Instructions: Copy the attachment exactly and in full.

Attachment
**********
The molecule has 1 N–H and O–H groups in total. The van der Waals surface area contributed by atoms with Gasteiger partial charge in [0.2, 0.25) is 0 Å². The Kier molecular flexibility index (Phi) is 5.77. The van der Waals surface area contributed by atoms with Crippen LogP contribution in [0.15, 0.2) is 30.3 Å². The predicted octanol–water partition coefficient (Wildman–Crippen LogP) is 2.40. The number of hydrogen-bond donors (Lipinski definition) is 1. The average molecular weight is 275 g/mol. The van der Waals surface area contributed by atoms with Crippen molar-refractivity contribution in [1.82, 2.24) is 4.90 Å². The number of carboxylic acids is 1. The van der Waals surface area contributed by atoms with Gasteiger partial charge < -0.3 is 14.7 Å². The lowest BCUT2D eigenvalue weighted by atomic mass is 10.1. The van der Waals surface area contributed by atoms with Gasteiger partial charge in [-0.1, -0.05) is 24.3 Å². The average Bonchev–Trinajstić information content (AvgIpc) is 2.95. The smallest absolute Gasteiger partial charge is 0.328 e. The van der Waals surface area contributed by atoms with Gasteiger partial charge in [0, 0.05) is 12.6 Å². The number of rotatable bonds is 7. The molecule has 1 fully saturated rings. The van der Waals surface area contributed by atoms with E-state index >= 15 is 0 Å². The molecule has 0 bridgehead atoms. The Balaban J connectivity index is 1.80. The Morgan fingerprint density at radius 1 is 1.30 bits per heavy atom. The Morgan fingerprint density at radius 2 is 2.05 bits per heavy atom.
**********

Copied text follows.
The molecule has 1 N–H and O–H groups in total. The van der Waals surface area contributed by atoms with Gasteiger partial charge in [0.2, 0.25) is 0 Å². The Kier molecular flexibility index (Phi) is 5.77. The van der Waals surface area contributed by atoms with Crippen LogP contribution in [0.15, 0.2) is 30.3 Å². The predicted octanol–water partition coefficient (Wildman–Crippen LogP) is 2.40. The number of hydrogen-bond donors (Lipinski definition) is 1. The average molecular weight is 275 g/mol. The van der Waals surface area contributed by atoms with Crippen molar-refractivity contribution in [1.82, 2.24) is 4.90 Å². The number of carboxylic acids is 1. The van der Waals surface area contributed by atoms with Gasteiger partial charge < -0.3 is 14.7 Å². The lowest BCUT2D eigenvalue weighted by atomic mass is 10.1. The van der Waals surface area contributed by atoms with Gasteiger partial charge in [-0.1, -0.05) is 24.3 Å². The average Bonchev–Trinajstić information content (AvgIpc) is 2.95. The smallest absolute Gasteiger partial charge is 0.328 e. The van der Waals surface area contributed by atoms with Gasteiger partial charge in [0, 0.05) is 12.6 Å². The number of rotatable bonds is 7. The molecule has 1 fully saturated rings. The van der Waals surface area contributed by atoms with E-state index >= 15 is 0 Å². The molecule has 0 bridgehead atoms. The Balaban J connectivity index is 1.80. The Morgan fingerprint density at radius 1 is 1.30 bits per heavy atom. The Morgan fingerprint density at radius 2 is 2.05 bits per heavy atom.